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Published November 10 2004

Lewis and Clark re-enactors taking winter break

ST. LOUIS - After nearly six months of retracing the expedition of Meriwether Lewis and William Clark, members of a living-history group have returned home for a break.

The re-enactors, called the Discovery Expedition of St. Charles, are enjoying things like naps and cold beer at home with their families now that they've paused for the winter. The second leg of their journey commemorating the bicentennial of the expedition took them from Missouri to North Dakota.

A core group of about a dozen re-enactors traveled the bulk of this year's trip, and 200 of the group's 315 members nationwide took turns joining in for part of the travels. The group is based in St. Charles, about 25 miles northwest of St. Louis.

The expedition's 39-year-old captain, Scott Mandrell of Alton, Ill., said he had returned home for one day during the trip to take his daughter to begin kindergarten before coming home on Sunday.

"I slept," he said Tuesday. "I had a frosty, cold Budweiser. I haven't unpacked yet or anything."

Two hundred years ago, Lewis and Clark and their crew explored the Louisiana Territory and sought a Northwest Passage to the Pacific Ocean. The explorers logged about 8,000 miles; they navigated the Missouri River, crossed the Rocky Mountains and reached the Pacific before returning with knowledge of the land and its native people.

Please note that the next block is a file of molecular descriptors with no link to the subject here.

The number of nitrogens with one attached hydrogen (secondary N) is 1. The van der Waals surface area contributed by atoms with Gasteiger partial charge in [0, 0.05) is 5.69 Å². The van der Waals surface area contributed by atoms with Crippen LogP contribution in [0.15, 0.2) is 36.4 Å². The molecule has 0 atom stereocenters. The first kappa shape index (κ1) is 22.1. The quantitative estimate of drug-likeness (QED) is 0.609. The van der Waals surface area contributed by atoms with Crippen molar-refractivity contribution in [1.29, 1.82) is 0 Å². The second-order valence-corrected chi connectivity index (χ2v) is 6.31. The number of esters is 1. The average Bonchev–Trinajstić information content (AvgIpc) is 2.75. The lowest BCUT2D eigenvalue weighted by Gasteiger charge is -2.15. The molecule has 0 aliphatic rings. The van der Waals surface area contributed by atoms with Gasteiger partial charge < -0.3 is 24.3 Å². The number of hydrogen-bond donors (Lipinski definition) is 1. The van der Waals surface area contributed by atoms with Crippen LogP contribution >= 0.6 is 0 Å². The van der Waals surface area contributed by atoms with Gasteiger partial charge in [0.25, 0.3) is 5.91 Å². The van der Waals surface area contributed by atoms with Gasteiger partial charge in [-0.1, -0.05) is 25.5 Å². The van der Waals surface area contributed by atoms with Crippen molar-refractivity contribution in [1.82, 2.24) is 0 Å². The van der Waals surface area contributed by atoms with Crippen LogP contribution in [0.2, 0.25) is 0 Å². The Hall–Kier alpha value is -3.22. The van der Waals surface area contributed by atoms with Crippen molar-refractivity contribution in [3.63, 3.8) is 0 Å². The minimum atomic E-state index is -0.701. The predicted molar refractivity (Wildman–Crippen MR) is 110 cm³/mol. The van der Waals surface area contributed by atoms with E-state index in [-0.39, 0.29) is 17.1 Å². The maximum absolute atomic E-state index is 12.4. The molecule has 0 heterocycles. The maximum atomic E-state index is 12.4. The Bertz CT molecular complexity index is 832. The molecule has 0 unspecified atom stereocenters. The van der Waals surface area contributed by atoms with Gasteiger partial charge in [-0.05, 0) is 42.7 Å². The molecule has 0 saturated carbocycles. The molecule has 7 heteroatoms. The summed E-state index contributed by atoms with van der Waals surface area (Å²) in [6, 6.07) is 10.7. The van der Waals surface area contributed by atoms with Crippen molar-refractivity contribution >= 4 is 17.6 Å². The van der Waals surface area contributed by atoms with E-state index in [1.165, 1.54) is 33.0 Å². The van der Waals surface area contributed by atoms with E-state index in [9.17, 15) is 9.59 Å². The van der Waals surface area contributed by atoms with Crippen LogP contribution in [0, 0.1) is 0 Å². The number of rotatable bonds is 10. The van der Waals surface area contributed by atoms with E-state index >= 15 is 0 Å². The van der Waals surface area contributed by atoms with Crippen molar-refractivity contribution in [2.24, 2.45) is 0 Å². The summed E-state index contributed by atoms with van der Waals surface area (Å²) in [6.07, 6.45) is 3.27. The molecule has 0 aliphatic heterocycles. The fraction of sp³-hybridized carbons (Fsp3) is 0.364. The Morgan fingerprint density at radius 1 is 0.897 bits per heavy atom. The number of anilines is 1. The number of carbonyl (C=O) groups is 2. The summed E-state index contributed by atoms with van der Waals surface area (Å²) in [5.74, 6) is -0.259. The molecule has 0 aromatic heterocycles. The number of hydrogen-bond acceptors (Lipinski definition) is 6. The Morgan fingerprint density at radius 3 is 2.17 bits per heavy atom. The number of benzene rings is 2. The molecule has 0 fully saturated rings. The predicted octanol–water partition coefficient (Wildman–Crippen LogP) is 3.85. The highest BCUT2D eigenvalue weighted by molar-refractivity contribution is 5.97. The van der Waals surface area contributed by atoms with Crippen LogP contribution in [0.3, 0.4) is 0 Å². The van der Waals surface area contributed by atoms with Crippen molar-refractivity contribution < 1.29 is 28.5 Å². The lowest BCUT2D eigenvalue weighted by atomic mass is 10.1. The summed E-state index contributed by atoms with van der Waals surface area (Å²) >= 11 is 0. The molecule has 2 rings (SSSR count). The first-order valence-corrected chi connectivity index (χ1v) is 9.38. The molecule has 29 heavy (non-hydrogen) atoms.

The re-enactors had some modern conveniences - engines on their wooden boats and cell phones - and maintained a tight schedule, timed for dozens of educational appearances while they traveled 1,370 miles.

The new expedition traced the eastern part of Lewis and Clark's route last year and traveled from Missouri to North Dakota over the past six months. They'll resume their voyage next April, returning to North Dakota to continue to the Pacific. In 2006, they'll go to Oregon to trace a path back to St. Louis by September.

Larry McClain, the expedition's executive director, said the re-enactors were met in communities with pancake breakfasts, barbecues - even offers of help with laundry. He recalled gassing up the replica boats only to find a farmer in overalls already had picked up their fuel tab.

"It never ceases to amaze me, the kindness and generosity of the American people," he said.

But the re-enactors also met some opposition during their travels.

A South Dakota-based group called "Stop Lewis and Clark" asked the re-enactors to turn back, and plans to continue peaceful protest next year asking the group to give up its planned route.

One of the organizers - Vic Camp, a Lakota Indian who lives on the Pine Ridge reservation in South Dakota - said he believes the true history of American Indians still remains unknown to many.

"To me, it was the beginning of the end for our way of life," he said of the original expedition. "It represented the dawn of genocide for our people."

The re-enactors said they'd talked to many American Indians throughout their planning and hoped the attention on their travels would provide a platform for diverse voices, including American Indians, to be heard.

On the Net:

Lewis and Clark Bicentennial Commemoration:

http://www.lewisandclark200.org/

Stop Lewis and Clark: http://www.stoplewisandclark.org/